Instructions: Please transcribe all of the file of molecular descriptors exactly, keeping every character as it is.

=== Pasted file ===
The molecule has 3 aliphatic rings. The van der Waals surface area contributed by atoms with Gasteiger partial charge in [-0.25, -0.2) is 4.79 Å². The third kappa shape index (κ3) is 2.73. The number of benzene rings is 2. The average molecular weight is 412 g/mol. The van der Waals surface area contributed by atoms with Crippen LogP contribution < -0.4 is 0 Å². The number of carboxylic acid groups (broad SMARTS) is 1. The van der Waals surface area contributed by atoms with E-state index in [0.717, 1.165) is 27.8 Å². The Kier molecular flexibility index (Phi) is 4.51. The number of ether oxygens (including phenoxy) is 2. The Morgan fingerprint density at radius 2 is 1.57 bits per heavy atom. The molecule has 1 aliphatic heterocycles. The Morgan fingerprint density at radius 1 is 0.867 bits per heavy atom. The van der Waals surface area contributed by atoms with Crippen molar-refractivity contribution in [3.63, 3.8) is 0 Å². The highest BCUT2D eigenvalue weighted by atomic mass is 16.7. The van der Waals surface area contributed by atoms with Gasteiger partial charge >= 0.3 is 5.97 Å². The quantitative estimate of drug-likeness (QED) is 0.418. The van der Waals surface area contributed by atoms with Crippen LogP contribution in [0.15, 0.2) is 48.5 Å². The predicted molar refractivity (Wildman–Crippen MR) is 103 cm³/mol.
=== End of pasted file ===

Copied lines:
The molecule has 3 aliphatic rings. The van der Waals surface area contributed by atoms with Gasteiger partial charge in [-0.25, -0.2) is 4.79 Å². The third kappa shape index (κ3) is 2.73. The number of benzene rings is 2. The average molecular weight is 412 g/mol. The van der Waals surface area contributed by atoms with Crippen LogP contribution < -0.4 is 0 Å². The number of carboxylic acid groups (broad SMARTS) is 1. The van der Waals surface area contributed by atoms with E-state index in [0.717, 1.165) is 27.8 Å². The Kier molecular flexibility index (Phi) is 4.51. The number of ether oxygens (including phenoxy) is 2. The Morgan fingerprint density at radius 2 is 1.57 bits per heavy atom. The molecule has 1 aliphatic heterocycles. The Morgan fingerprint density at radius 1 is 0.867 bits per heavy atom. The van der Waals surface area contributed by atoms with Crippen molar-refractivity contribution in [3.63, 3.8) is 0 Å². The highest BCUT2D eigenvalue weighted by atomic mass is 16.7. The van der Waals surface area contributed by atoms with Gasteiger partial charge >= 0.3 is 5.97 Å². The quantitative estimate of drug-likeness (QED) is 0.418. The van der Waals surface area contributed by atoms with Crippen LogP contribution in [0.15, 0.2) is 48.5 Å². The predicted molar refractivity (Wildman–Crippen MR) is 103 cm³/mol.